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Manipulating the NKG2D Receptor-Ligand axis using CRISPR: Novel technologies for improved host immunity

Alves, E., McLeish, E., Blancafort, P., Coudert, J.D. and Gaudieri, S. (2021) Manipulating the NKG2D Receptor-Ligand axis using CRISPR: Novel technologies for improved host immunity. Frontiers in Immunology, 12 . Art. 712722.

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Free to read: https://doi.org/10.3389/fimmu.2021.712722
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Abstract

The activating immune receptor natural killer group member D (NKG2D) and its cognate ligands represent a fundamental surveillance system of cellular distress, damage or transformation. Signaling through the NKG2D receptor-ligand axis is critical for early detection of viral infection or oncogenic transformation and the presence of functional NKG2D ligands (NKG2D-L) is associated with tumor rejection and viral clearance. Many viruses and tumors have developed mechanisms to evade NKG2D recognition via transcriptional, post-transcriptional or post-translational interference with NKG2D-L, supporting the concept that circumventing immune evasion of the NKG2D receptor-ligand axis may be an attractive therapeutic avenue for antiviral therapy or cancer immunotherapy. To date, the complexity of the NKG2D receptor-ligand axis and the lack of specificity of current NKG2D-targeting therapies has not allowed for the precise manipulation required to optimally harness NKG2D-mediated immunity. However, with the discovery of clustered regularly interspaced short palindromic repeats (CRISPRs) and CRISPR-associated (Cas) proteins, novel opportunities have arisen in the realm of locus-specific gene editing and regulation. Here, we give a brief overview of the NKG2D receptor-ligand axis in humans and discuss the levels at which NKG2D-L are regulated and dysregulated during viral infection and oncogenesis. Moreover, we explore the potential for CRISPR-based technologies to provide novel therapeutic avenues to improve and maximize NKG2D-mediated immunity.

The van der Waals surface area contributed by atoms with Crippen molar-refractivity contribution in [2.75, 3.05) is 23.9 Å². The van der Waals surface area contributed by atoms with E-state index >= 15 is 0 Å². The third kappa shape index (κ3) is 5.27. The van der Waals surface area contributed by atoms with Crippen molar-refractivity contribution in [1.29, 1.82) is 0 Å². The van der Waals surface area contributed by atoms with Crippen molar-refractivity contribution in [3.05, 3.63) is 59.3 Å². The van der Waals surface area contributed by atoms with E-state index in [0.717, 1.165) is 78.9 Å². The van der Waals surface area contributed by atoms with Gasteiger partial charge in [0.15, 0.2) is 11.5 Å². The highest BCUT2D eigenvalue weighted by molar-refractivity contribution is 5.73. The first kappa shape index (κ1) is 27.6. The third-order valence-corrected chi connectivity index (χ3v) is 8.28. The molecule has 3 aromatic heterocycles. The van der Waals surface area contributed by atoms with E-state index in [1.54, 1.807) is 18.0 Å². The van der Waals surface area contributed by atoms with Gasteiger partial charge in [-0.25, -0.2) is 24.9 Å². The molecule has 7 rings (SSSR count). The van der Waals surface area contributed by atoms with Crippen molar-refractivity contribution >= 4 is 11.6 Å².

Item Type: Journal Article
Murdoch Affiliation(s): Centre for Molecular Medicine and Innovative Therapeutics (CMMIT)
Publisher: Frontiers Media
Copyright: © 2021 The Authors.
URI: http://researchrepository.murdoch.edu.au/id/eprint/62033
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